Thursday, April 29, 2010

Do you see yourself on TV?

Image from NBC
I do. Every Tuesday nights at 9pm. Although, with the DVR (yay technology!), sometimes it's Wednesday, sometimes it's Friday, depending on when we can fit it in. We recently became fans of the show Parenthood on NBC. In essence, it's a saga about four siblings and their lives as (surprise surprise) parents. Of course, as with most prime time network TV, it's pretty vanilla, replete with characters with the requisite personalities across the spectrum and their foils - successful lawyer and drop out bartender, gifted and asperger kids, grounded husband and neurotic wife, you get the gist. And of course very Hollywood PC with its token minority. Sounds rather run-of-the-mill, and by no means the best show we've seen on TV (it's no Battlestar Galactica or Dexter for sure), but we enjoy it. Quite a bit in fact.

That's because we see ourselves in it. We identify with these parents with the difficult teen (even though our own Little Miss is barely 18 months old), the awkward adolescent, and the precocious toddler. We see our daughter in all of these stages - what she may or may not do, and apart from recoiling in horror, we see how we may or may not react at any given situation. The best part is when we make fun of each other - "Oh you are SO her"; "Oh my God - you would TOTALLY say that"; "I can just see Little Miss doing that"; "No way! I would NOT do such a thing" and last night, when the neurotic mom did something completely in character for her, I intercepted My Guy's attempt to glance askance at me with a "Don't you dare look at me. I am NOT like that." But secretly, I knew he was right (as usual); I am like her. This character has a teenage daughter and I see myself turning into the mom depicted here, minus the blonde hair, and my little girl as her angst-ridden, rebellious 15-year-old buying a sexy Victoria Secret bra to spice up make out sessions with her boyfriend (GASP!).

We hardly watch TV these days, so to be able to nestle in with each other on the couch for some mindless TV watching is a luxury. This one-hour program (45 minutes if we skip the commercials - again, yay DVR!) offers us a glimpse into our own future, and however realistic or unrealistic, it helps us to know the difficult decisions that we may have to make someday (like should the mom go back to work or stay home with the kids on tonight's episode), or what it's like to be parents who screw up in front of their kid and how doing the right thing, like apologizing for your mistakes, is often hard but always rewarding - this last one is usually accompanied by soundtrack that conjures hope or at least one that says "this is the part where you cry" and I do of course. Every time.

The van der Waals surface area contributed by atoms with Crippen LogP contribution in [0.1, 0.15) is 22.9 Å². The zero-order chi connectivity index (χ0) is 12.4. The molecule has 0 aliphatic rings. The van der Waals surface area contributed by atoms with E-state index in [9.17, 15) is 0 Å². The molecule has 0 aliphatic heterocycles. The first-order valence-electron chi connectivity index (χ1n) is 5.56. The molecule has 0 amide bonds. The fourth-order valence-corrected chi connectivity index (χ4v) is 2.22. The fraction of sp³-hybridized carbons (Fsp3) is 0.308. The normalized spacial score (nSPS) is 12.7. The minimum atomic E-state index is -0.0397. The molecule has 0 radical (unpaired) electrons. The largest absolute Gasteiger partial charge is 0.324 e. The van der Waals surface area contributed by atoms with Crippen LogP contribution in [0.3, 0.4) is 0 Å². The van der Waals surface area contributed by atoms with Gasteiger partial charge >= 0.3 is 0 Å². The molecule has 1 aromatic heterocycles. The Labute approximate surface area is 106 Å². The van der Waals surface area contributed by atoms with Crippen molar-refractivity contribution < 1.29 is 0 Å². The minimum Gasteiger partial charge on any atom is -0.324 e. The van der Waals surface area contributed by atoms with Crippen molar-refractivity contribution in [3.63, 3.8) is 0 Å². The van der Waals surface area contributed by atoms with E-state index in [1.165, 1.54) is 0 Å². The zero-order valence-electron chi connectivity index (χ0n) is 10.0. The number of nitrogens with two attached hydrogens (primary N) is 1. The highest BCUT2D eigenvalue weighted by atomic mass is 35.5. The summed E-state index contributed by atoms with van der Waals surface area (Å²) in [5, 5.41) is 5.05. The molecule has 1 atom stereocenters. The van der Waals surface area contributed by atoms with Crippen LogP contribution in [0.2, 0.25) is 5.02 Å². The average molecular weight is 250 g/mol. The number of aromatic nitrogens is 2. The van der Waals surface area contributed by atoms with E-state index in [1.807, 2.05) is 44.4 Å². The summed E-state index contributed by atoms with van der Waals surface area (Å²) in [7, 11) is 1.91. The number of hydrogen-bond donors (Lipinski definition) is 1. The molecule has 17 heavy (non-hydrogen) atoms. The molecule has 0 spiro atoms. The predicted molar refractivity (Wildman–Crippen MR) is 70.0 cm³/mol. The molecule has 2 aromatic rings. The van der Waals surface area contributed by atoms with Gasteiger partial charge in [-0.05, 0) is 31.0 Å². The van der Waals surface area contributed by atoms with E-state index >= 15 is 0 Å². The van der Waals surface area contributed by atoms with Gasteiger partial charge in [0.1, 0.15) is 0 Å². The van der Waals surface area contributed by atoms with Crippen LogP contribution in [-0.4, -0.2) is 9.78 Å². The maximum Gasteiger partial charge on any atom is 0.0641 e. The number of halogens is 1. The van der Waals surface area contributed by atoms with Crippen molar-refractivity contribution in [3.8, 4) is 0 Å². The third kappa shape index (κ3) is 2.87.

The thing is, we don't know that many real-life parents. Of the ones we do, they're also stumbling and fumbling like we are. Our role models, our own parents, may be the only ones we have as our guides and let's face it, the generational gap between us can feel like worlds apart sometimes. And so we look to outside influences - books like The Parents' Tao Te Ching and shows like Parenthood - for something, anything that tells us it can be bad sometimes, but it can also be really, really good.

This was my favorite quote of the most recent episode:
Mom 1 (Kristina): You know what the problem is for mothers?
Mom 2 (Sarah): Daughters.
Mom 1 (Kristina): Daughters.
Ain't that the truth. I'm already beginning to see that in Little Miss. It's in her eyes - the emerging defiance, the innate stubbornness, the growing fire. They're all in her. In me. It's not going to be an easy relationship (I've just jinxed it, I know) and maybe that's why I look everywhere now for clues, ideas, and hope that maybe our relationship, the one between two passionate, headstrong souls, will survive even the most tumultuous times. It may be that I'm grasping at straws when I sit through a 45-minute program rife with banality and predictability to look for inspiration. Some might even think it's rather pathetic to build our family values or emulate our parenting skills from a TV show, but in my defense, at least it's not Beverly Hills 90210.

I'm quite aware that Parenthood is not real but as far as I'm concerned, neither is "reality TV"; in fact I loathe what passes for reality TV, which seems to be a trend that isn't going away anytime soon. Ugh. Parenthood isn't Mad Men or (insert what you think is the best show out there) either, but it has its moments - the warm fuzzies and the enviable sibling relationships that neither My Guy nor I have - that keep us glued to the screen. Selfishly, I'm hoping to entice you to watch the show (increased viewership = decreased chance of cancellation = happy me). I'm devious like that. If I can't sell you on the endearing characters, how about its sheer entertainment value?

On a poem being read out loud at a poetry reading by the mom's old flame -

Mom (Sarah): It's about flowers right?
Teenage Daughter (Amber ): I think it might be about your vag.

See? Entertaining.

(Do you have a favorite TV program? Have you ever seen yourself on TV - if so, which character, what show? Conversely, if you could be any character on TV, who would it be? What do you think of reality TV? If you don't watch TV, what/who/where do you turn to for comfort or even guidance?)